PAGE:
The Large Synoptic Survey Telescope from Chile might one day provide the 'deepest, widest image of the universe'. The construction of the telescope began in 2015 in Chile and shall start functioning in 2022.
Three years after its construction, latest video shows how the giant mountaintop facility is gradually turning out. The video was presented by Assembly Integration Verification Manager Jacques Sebag and was made using a drone. The team was previously working with Besalco and tried developing the facility's mobile roof into a flatter area.
It will capture 800 images every night and will be taking pictures of the entire sky at least twice a week. The telescope has a 3.2-gigapixel camera and requires 1500 high-definition screens to display only one image. The camera will then be turned towards space. According to the LSST team, the camera will be covering each patch of sky 1,000 times during the survey, reports MailOnline.
Its light-gathering power is equal to a 6.7-m diameter primary mirror and its 30-second observations can detect objects which are 10 million times fainter to the naked human eye. It can capture objects as big as far-distant galaxy clusters, meteors or asteroids. The camera is similar in size to a small car and weighs more than three tons.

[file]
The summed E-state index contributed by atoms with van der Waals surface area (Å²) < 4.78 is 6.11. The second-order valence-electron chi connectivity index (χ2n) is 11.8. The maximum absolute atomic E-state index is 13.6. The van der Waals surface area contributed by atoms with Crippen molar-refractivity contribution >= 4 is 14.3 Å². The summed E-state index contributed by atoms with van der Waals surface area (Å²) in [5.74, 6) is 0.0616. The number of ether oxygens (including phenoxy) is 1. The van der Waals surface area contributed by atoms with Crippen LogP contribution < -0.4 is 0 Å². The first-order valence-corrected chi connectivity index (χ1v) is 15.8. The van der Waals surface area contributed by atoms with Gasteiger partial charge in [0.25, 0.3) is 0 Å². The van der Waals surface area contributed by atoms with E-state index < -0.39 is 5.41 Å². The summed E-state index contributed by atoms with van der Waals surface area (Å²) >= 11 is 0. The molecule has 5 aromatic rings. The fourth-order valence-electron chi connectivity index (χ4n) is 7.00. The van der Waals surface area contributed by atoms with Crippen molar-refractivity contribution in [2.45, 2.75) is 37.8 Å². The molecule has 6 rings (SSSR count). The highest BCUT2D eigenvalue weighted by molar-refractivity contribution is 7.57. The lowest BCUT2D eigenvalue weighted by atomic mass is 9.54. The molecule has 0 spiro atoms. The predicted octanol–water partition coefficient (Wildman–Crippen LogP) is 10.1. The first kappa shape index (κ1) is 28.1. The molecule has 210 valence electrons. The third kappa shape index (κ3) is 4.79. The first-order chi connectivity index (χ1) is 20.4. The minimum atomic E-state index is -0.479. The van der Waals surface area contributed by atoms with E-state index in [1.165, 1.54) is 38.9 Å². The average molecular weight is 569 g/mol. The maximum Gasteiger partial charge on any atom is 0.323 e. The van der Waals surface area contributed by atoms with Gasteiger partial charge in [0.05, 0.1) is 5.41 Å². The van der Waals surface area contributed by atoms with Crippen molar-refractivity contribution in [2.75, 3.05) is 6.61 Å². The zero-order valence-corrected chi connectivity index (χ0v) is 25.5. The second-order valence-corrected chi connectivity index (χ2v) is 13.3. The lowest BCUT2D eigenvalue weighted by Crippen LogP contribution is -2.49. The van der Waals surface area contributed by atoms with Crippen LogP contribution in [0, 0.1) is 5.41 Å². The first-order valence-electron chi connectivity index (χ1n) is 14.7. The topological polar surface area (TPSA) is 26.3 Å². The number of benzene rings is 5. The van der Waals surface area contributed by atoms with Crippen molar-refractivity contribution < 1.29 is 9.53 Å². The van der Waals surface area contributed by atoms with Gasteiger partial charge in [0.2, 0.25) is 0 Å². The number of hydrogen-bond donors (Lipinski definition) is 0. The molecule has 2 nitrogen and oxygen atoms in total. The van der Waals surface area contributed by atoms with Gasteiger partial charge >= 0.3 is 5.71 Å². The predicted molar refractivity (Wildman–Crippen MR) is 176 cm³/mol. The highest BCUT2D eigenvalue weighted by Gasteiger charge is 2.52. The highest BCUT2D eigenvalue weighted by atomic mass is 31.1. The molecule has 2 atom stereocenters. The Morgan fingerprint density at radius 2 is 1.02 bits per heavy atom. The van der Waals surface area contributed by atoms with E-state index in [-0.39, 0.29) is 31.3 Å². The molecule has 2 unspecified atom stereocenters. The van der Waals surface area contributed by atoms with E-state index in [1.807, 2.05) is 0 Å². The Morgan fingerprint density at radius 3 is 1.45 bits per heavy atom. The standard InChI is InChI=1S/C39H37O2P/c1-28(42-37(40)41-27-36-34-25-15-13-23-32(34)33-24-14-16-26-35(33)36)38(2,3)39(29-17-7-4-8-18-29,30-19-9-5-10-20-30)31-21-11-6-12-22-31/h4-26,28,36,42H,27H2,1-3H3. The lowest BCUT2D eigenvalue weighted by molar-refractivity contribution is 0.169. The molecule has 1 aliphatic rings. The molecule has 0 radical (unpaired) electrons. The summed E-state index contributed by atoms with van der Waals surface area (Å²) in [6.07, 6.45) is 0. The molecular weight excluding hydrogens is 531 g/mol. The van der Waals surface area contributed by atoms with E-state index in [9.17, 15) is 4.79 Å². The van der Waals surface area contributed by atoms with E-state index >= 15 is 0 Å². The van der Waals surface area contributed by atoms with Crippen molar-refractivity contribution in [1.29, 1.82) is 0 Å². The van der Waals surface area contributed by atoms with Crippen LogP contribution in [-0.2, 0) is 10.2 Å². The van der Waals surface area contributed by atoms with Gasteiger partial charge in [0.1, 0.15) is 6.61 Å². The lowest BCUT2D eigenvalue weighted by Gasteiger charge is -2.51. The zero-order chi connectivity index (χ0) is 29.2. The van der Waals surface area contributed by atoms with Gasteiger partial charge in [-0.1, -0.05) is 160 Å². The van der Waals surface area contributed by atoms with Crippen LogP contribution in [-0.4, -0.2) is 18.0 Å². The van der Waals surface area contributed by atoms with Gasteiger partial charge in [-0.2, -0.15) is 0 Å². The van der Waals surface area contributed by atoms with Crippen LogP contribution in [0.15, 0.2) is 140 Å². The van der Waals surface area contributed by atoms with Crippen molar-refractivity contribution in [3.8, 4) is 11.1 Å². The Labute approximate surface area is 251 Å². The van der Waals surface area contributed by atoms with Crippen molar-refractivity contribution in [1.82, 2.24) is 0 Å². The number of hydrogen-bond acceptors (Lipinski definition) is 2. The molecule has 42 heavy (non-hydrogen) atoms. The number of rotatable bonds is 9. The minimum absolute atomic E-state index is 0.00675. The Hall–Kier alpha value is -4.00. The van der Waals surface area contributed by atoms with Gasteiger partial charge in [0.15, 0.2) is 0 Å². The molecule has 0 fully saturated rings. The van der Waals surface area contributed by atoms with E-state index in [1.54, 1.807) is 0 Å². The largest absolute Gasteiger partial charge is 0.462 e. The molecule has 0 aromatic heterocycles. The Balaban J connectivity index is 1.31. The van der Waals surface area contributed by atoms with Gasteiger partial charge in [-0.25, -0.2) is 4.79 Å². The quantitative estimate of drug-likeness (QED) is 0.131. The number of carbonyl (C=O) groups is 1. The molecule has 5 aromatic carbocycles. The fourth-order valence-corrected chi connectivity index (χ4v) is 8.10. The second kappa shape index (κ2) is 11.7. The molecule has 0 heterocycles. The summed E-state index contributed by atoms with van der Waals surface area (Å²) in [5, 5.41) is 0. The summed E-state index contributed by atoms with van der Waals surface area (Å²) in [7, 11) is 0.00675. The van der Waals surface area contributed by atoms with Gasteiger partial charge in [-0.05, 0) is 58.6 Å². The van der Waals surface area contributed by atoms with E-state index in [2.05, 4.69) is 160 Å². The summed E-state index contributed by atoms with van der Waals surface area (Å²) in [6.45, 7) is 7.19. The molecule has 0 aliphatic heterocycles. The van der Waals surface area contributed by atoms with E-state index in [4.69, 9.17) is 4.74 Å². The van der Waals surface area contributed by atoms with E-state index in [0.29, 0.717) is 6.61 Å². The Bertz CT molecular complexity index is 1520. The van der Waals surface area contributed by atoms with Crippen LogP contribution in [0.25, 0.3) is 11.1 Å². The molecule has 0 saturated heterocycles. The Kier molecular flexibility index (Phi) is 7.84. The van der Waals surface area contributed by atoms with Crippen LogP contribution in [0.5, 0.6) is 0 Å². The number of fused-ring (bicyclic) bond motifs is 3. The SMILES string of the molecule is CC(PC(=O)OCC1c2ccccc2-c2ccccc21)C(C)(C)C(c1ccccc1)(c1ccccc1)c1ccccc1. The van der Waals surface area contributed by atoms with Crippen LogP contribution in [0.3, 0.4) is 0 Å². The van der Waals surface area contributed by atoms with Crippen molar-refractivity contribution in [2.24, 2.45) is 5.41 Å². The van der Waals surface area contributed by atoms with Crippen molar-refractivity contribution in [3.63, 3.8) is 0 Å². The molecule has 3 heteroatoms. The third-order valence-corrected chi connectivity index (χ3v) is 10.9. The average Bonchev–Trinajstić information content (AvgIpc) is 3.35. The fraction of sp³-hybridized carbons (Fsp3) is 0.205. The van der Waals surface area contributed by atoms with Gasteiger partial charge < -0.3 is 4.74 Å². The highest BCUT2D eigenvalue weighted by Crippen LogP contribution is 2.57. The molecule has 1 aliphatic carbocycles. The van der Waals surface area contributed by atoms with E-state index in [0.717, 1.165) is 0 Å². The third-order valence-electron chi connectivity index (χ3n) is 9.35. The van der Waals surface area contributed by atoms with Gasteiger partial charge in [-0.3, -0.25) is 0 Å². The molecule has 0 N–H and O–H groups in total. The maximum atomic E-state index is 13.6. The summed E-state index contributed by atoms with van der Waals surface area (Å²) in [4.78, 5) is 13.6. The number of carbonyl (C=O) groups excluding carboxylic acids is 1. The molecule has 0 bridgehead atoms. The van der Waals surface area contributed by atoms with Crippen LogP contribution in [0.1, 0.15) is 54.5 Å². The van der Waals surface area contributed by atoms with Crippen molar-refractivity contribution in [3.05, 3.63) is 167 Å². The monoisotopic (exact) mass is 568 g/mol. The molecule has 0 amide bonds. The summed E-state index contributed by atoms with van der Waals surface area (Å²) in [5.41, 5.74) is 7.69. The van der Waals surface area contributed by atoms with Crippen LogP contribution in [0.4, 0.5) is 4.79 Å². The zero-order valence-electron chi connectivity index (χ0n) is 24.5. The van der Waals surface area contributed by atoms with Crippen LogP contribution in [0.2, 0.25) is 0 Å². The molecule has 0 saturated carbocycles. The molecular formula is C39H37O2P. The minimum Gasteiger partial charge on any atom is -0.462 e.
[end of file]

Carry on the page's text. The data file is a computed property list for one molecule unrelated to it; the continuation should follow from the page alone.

The camera is the eye and heart of LSST and can provide details of the distant space, galaxies and probably alien life. LSST will be capturing digital images every few nights from Chile's Mount Cerro Pachón.
In 10 years, LSST can detect at least tens of billions of objects and can provide details about different galaxies, solar systems, and might end up discovering new stars and galaxies.
LSST vs NASA, India, China
The Large Synoptic Survey Telescope might prove to be a major competitor for China, India and NASA's digital telescopes for that matter.
The Five-hundred-meter Aperture Spherical Telescope (FAST) from China is equivalent in size to 30 soccer fields. According to Zheng Xiaonian, deputy head of the National Astronomical Observation under the Chinese Academy of Sciences the telescope holds the capability of capturing strange objects, as well as discover extra-terrestrial life.
NASA's James Webb Space Telescope is all set to look for signs of extra-terrestrial life on the newly discovered TRAPPIST planetary system and on Jupiter's moon Europa. Eric Smith, James Webb Space Telescope Director at NASA Headquarters in Washington said that the telescope can discover "the very first galaxies after the Big Bang, chemical fingerprints of life on Enceladus, Europa, and exoplanets like TRAPPIST-1e".
The Giant Metrewave Radio Telescope is considered to be the world's largest radio telescope from India. It was pioneered by radio astronomer Govind Swarup and was built in 1990. It started functioning from 2002. Its 30 giant antennae weighing 80 tons can cover 80 percent of the sky. This giant is eyeing for extra-terrestrial life and radio waves coming from the aliens or some other alien planet.
Whether the Large Synoptic Survey Telescope will be successful in discovering alien life in the universe or not, only time can tell.